ANDERSON – Political history was made recently in Madison County when Republican Rodney Cummings became the first candidate for prosecuting attorney to be unopposed in a general election.
The deadline passed this week for candidates to declare for offices in November's county election.
In years past, the campaign for prosecutor was as heated as the race for Madison County Sheriff, with candidates from both parties spending large sums of money and campaigning vigorously.
Cummings won election to the office in 2010 when he defeated Democrat Thomas Broderick Jr., who had defeated Cummings in the 2006 election.
Cummings said it would come to most as a surprise that a Republican Party candidate for prosecutor in Madison County would be the first to run unopposed, especially considering the tenure of Democrat Bill Lawler as county prosecutor in the 1970s and 1980s.
“I think we have a staff that does a great job,” Cummings said. “My personal attitude is not as brash as it once was.”
Cummings said he has strong support within the Republican Party but also has significant support among Democrats in the African American community.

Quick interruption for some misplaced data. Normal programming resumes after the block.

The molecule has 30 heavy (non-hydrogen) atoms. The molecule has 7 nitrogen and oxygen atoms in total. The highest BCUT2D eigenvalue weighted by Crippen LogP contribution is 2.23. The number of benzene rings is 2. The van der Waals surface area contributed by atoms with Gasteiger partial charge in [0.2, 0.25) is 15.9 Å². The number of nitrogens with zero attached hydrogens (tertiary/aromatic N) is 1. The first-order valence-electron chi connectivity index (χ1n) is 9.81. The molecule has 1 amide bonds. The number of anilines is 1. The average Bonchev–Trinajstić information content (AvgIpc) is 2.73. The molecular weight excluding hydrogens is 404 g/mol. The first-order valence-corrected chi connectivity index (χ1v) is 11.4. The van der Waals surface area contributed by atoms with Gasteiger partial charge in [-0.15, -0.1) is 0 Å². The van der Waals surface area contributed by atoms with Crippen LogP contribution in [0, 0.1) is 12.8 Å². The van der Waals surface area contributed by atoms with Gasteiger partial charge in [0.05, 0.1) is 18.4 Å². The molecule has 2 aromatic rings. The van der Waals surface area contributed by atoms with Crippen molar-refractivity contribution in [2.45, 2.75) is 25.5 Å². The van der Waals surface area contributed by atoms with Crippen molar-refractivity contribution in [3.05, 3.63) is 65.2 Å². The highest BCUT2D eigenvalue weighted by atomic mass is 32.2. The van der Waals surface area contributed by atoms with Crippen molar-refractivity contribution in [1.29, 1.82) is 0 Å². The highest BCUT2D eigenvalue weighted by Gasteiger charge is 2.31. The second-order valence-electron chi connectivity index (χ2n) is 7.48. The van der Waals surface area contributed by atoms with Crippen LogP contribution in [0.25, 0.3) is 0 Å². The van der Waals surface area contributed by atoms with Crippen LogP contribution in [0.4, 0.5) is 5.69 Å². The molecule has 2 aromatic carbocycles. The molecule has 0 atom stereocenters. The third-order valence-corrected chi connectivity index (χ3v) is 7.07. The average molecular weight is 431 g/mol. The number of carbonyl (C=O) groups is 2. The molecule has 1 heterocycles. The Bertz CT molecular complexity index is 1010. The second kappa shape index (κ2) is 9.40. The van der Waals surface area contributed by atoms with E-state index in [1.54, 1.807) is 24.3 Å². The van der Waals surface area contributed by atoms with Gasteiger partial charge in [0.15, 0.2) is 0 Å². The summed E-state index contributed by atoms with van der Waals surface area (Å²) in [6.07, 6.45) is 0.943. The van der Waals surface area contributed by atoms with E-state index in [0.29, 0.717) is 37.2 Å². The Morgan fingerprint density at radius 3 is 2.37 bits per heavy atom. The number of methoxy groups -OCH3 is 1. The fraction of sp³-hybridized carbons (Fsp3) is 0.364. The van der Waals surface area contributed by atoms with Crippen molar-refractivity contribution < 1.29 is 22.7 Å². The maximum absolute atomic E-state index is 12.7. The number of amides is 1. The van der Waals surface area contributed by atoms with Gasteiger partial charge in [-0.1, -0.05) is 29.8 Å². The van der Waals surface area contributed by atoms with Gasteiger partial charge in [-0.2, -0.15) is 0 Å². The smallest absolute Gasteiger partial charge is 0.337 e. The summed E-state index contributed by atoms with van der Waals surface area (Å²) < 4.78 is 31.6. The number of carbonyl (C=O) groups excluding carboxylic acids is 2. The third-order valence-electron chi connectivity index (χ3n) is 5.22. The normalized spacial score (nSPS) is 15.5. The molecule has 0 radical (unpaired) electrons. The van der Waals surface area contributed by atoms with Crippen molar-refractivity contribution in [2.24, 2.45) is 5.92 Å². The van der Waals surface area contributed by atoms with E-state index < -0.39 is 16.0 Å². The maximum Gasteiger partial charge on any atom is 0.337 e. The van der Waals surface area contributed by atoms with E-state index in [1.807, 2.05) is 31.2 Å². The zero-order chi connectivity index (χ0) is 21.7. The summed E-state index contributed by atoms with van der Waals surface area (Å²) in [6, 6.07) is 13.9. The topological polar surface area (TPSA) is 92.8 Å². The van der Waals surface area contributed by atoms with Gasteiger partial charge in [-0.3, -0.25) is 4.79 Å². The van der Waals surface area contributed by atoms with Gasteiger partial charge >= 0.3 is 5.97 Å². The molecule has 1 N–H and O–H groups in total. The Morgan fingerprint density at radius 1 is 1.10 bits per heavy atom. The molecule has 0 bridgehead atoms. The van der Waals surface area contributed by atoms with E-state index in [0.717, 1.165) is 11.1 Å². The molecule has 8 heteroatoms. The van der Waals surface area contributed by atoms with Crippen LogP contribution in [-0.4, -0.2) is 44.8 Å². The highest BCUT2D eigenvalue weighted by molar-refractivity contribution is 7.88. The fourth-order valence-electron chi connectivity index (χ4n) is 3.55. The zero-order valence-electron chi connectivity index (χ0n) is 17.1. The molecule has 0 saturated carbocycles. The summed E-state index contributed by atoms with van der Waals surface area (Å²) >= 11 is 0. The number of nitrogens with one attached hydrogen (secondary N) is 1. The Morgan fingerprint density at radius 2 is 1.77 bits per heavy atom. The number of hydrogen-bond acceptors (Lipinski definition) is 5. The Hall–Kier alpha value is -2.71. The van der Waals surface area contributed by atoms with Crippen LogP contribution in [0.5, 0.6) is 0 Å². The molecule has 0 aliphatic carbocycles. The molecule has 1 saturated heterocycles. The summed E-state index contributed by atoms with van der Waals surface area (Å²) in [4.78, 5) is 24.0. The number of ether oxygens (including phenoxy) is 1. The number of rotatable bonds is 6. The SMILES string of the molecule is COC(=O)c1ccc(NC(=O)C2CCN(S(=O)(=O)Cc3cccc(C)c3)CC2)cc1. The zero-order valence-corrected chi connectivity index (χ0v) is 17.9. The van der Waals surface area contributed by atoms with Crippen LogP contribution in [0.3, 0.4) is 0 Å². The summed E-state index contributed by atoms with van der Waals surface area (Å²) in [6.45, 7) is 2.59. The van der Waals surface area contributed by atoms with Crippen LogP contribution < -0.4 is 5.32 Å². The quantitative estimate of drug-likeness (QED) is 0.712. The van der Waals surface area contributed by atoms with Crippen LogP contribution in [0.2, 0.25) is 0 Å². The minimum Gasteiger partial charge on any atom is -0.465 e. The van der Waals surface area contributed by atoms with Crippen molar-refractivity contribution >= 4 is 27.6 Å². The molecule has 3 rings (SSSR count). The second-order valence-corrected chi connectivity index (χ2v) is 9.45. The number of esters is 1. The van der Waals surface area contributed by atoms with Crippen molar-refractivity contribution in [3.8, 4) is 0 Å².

“There are Democrats in elective office that have publicly supported me,” he said. “That would make it difficult for anyone to mount a challenge.”
The combination of support among Democrats and the performance of his staff in the prosecutor’s office, Cummings said, resulted in his running unopposed.
“I had been told this was going to happen,” he said. “It was hard to imagine it could really happen. It’s still incredible.”
Cummings said he had support from some elected Democrats and precinct committeemen in his re-election bid this year.
Like Cummings, two members of the Indiana General Assembly representing portions of Madison County are running unopposed and will be elected to another term.
Democrat Tim Lanane is unchallenged for the District 25 seat in the Indiana Senate, and Republican Robert Cherry is unopposed in the District 53 seat in the Indiana House.